That speaks volumes for the actual breadth of the world you’ve built, a place so enormous that you’ve spent years exploring it.

    Yes…and I don’t feel as if it’s run out for me at all, and it occurred to me I was going have difficulty leaving it, as indeed I have. It’s become so much a part of my life, and I’ve spent so much time with the characters…I know authors often say this, but they have taken on an independent life of their own, which I know sounds a bit mad.

    Your books are funny – lots of great characters, desperate situations and wonderful slapstick – and I think written in a style which is very cinematic in a way. Would you agree?

    Yes, it is cinematic, but also terrifically wordy, I think, very auditory. I haven’t dumbed down anything in the style, and I think I write with an awareness of what the modern child is like – with all the distractions I’ve mentioned. I want to make the story exciting, exaggerated, funny and gripping, so you care about the characters and want to read on all the time.

    It’s quite complicated in that the children talk to each other in the way children do, but there are quite lot of long words and the narrator talks in what I’d say was quite a literary sort of way. And I’ve done that deliberately because if children don’t read that kind of language, where are they going to hear it and how are they going to connect with the books of the past? So I mix it up quite a lot.

    But there’s also a great depth in your stories, surprising elements of seriousness and morality amongst all the hilarity, and I thought it was a really interesting mix of things you’ve got going on there. And then I discovered you used to read GA Henty!

    We just happened to have the whole set and I read them all, along with Kipling and lots of very old-fashioned stuff. I read Inside the Third Reich, by Albert Speer, about three times because we were stuck on this island every summer, and I read all sorts of different kinds of book, including adult, quite young. People sometimes think there these ‘posh literary books’ [puts on ‘posh literary’ voice] and then there are ‘easy-to-read’ books, and I like the idea of mixing up everything together and not feeling you can’t write books that are exciting and thrilling that children want to read, but which also make them think.

    Do you ever get pulled up for what I have to call your frankly cavalier attitude towards historical accuracy?

    Yes, I have! I have tried to flag it up, saying something like ‘any historical fact is entirely coincidental’…Vikings may not really have had dragons, but it’s fantasy pretending to be history, and that may be a bit iconoclastic, but I think children are quite naturally iconoclastic. I play a lot of games in my books but I think children respond to that, though quite often boys can be very literal. And I do do loads of research - not that I stick to it in any way - to give me ideas for plotlines, and I love historical fiction that is exquisitely researched. But I was never trying to do that, I’ve set out my own rules, flagged them up and I think that’s fine.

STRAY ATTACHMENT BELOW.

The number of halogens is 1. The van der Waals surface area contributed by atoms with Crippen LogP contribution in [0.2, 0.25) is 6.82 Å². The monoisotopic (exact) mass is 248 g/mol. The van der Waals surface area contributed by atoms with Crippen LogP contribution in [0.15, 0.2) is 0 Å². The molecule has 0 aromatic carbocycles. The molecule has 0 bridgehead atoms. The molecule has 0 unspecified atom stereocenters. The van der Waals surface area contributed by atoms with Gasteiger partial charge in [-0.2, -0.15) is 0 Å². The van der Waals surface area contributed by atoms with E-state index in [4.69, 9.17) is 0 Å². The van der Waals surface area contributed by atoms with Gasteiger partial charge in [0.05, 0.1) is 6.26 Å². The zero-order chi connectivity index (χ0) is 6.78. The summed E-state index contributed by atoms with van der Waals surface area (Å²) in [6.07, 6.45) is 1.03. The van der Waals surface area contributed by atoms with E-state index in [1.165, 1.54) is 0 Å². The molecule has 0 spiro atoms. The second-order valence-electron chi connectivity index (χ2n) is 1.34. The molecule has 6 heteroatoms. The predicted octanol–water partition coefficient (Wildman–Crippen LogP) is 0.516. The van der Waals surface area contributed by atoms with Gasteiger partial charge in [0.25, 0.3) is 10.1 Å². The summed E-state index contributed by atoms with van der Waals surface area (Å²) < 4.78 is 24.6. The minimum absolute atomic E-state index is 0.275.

Another one of Cressida’s Rules is that you say you don’t have to read the books in any particular order, yet they are a series, which is interesting – is it that you feel they’re so full of story that you can pick any one at random and have a really good time reading it?

    Yes, and I’m trying to make that even possible with Books 10 and 11, and I hope it’s true you can still do that…I suppose I did it because I thought it's a bit annoying for a reader to find Book 4, say, and not understand what on earth’s going on if they hadn’t read 1 to 3. It’s not really a rule, just something I set up for myself, because there are no rules in writing, I don’t think, apart from the internal ones that hold a series together.

    One of the things that’s a constant throughout all the Hiccup books is the fantastic names you give your characters, and as I was reading How to Seize a Dragon’s Jewel I wondered if Alvin is just a badly-spelled anagram of ‘villain’, and another of your jokes?

    No…oh I should have just have said ‘Yes!’, shouldn’t I!…No, it wasn’t, I just thought it was funny to give him an unexpected 1970s name, along with all the marvellous Viking ones, like the ones they really did have. By a complete coincidence I have a very, very remote ancestor called Bernard the Dane…


    Yes! And I don’t think I’ve ever told anyone that before. Anyway, I just thought Bernard was a very funny name for a Viking, a bit like Alvin – you can’t have a Viking called Bernard! So Alvin’s name was just a private joke.

    You’ve obviously had such a huge amount of fun with Hiccup and his world, which makes this a bit of a sad question, but do you know where you’re going to go after you’ve finished his story?

    You think that’s a sad question?

    I think you might be sad to leave it all behind.

    Yes, I really am sad, actually…it is difficult, it is difficult, and I have found this last book very emotional to write and I cried a lot. I know the books are funny, but I think they’re very emotional and I write them in an emotional way…I like books that teach you something, but you’ve got to do it in a way that doesn't look like that’s what you’re doing; if children think you’re lecturing them they’ll turn the other way.

    The Hiccup books are inviting you to think about things like bullying, your responsibility to your peers – Hiccup is the hero and potential king, but his empathy is one of the most important things. The books are all about the whole process of growing up, realising you can’t just be completely egotistical; I’m trying to talk to children, in a very small way, about the importance of your role in the family, what is being a leader about, what are your responsibilities to your tribe. I bring all these things in because I think children need to think about them…and I’ve now forgotten what your question was!

    Well, you’ve very neatly side-stepped the question of what you’re going to do next.

    Oh yes! Well I do feel so sad about leaving this world, because it’s been a very, very satisfying series to write, intellectually interesting for me and moving as well, and covers so many things I like to write about. But as I keep saying in the books, one of the things about growing up is, sometimes that actually has to happen, that’s the point! And yes, I am beginning to write a new series, alongside finishing Hiccup.

    Is it a secret?

    Yes, it’s a secret.

    Well, we shall just have to wait and see…


    Cressida was speaking to Graham Marks. Follow him on twitter @GeeMarks and visit his website:

    Cressida growing up on the island